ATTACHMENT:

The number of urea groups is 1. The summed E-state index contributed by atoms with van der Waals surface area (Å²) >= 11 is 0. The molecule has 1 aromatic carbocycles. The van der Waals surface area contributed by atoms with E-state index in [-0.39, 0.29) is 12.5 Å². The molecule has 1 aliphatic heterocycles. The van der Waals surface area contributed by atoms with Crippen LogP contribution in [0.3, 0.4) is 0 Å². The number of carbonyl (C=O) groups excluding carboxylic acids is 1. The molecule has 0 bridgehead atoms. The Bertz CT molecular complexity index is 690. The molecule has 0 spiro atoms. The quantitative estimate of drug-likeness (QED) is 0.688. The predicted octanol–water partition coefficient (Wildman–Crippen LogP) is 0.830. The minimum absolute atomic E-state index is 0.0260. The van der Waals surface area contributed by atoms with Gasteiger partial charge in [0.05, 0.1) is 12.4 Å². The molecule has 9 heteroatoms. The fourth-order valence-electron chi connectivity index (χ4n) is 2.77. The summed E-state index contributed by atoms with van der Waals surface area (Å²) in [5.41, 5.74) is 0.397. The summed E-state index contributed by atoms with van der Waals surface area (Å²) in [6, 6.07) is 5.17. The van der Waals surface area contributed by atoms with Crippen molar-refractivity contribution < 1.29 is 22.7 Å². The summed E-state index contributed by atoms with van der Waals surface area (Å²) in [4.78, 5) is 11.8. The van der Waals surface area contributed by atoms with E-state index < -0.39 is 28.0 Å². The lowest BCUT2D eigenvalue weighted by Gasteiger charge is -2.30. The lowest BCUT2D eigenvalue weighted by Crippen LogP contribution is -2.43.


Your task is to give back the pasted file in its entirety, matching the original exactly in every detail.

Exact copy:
The number of urea groups is 1. The summed E-state index contributed by atoms with van der Waals surface area (Å²) >= 11 is 0. The molecule has 1 aromatic carbocycles. The van der Waals surface area contributed by atoms with E-state index in [-0.39, 0.29) is 12.5 Å². The molecule has 1 aliphatic heterocycles. The van der Waals surface area contributed by atoms with Crippen LogP contribution in [0.3, 0.4) is 0 Å². The number of carbonyl (C=O) groups excluding carboxylic acids is 1. The molecule has 0 bridgehead atoms. The Bertz CT molecular complexity index is 690. The molecule has 0 spiro atoms. The quantitative estimate of drug-likeness (QED) is 0.688. The predicted octanol–water partition coefficient (Wildman–Crippen LogP) is 0.830. The minimum absolute atomic E-state index is 0.0260. The van der Waals surface area contributed by atoms with Gasteiger partial charge in [0.05, 0.1) is 12.4 Å². The molecule has 9 heteroatoms. The fourth-order valence-electron chi connectivity index (χ4n) is 2.77. The summed E-state index contributed by atoms with van der Waals surface area (Å²) in [5.41, 5.74) is 0.397. The summed E-state index contributed by atoms with van der Waals surface area (Å²) in [6, 6.07) is 5.17. The van der Waals surface area contributed by atoms with Crippen molar-refractivity contribution < 1.29 is 22.7 Å². The summed E-state index contributed by atoms with van der Waals surface area (Å²) in [4.78, 5) is 11.8. The van der Waals surface area contributed by atoms with E-state index < -0.39 is 28.0 Å². The lowest BCUT2D eigenvalue weighted by Gasteiger charge is -2.30. The lowest BCUT2D eigenvalue weighted by Crippen LogP contribution is -2.43.